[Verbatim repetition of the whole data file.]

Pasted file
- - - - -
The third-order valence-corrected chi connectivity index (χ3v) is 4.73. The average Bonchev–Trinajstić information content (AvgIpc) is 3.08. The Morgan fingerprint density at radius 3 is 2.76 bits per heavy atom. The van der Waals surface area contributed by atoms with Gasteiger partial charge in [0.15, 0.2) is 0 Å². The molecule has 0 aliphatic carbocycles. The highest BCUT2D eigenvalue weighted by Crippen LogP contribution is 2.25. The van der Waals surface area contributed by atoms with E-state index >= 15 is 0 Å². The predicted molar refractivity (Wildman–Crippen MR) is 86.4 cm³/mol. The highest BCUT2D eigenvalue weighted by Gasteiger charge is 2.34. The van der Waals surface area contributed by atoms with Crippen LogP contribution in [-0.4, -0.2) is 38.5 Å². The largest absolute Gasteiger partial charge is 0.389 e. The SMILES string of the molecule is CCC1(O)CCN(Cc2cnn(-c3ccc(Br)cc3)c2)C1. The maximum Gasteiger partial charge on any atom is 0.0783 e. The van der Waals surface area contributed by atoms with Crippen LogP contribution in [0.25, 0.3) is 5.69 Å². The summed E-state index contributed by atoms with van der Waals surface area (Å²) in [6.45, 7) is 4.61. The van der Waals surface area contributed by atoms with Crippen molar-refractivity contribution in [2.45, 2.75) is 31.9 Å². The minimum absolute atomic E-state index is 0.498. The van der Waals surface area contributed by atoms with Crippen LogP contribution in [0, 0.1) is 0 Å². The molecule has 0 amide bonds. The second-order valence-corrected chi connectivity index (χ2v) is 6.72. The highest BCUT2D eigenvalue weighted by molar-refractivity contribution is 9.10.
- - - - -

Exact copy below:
The third-order valence-corrected chi connectivity index (χ3v) is 4.73. The average Bonchev–Trinajstić information content (AvgIpc) is 3.08. The Morgan fingerprint density at radius 3 is 2.76 bits per heavy atom. The van der Waals surface area contributed by atoms with Gasteiger partial charge in [0.15, 0.2) is 0 Å². The molecule has 0 aliphatic carbocycles. The highest BCUT2D eigenvalue weighted by Crippen LogP contribution is 2.25. The van der Waals surface area contributed by atoms with E-state index >= 15 is 0 Å². The predicted molar refractivity (Wildman–Crippen MR) is 86.4 cm³/mol. The highest BCUT2D eigenvalue weighted by Gasteiger charge is 2.34. The van der Waals surface area contributed by atoms with Crippen LogP contribution in [-0.4, -0.2) is 38.5 Å². The largest absolute Gasteiger partial charge is 0.389 e. The SMILES string of the molecule is CCC1(O)CCN(Cc2cnn(-c3ccc(Br)cc3)c2)C1. The maximum Gasteiger partial charge on any atom is 0.0783 e. The van der Waals surface area contributed by atoms with Crippen LogP contribution in [0.25, 0.3) is 5.69 Å². The summed E-state index contributed by atoms with van der Waals surface area (Å²) in [6.45, 7) is 4.61. The van der Waals surface area contributed by atoms with Crippen molar-refractivity contribution in [2.45, 2.75) is 31.9 Å². The minimum absolute atomic E-state index is 0.498. The van der Waals surface area contributed by atoms with Crippen LogP contribution in [0, 0.1) is 0 Å². The molecule has 0 amide bonds. The second-order valence-corrected chi connectivity index (χ2v) is 6.72. The highest BCUT2D eigenvalue weighted by molar-refractivity contribution is 9.10.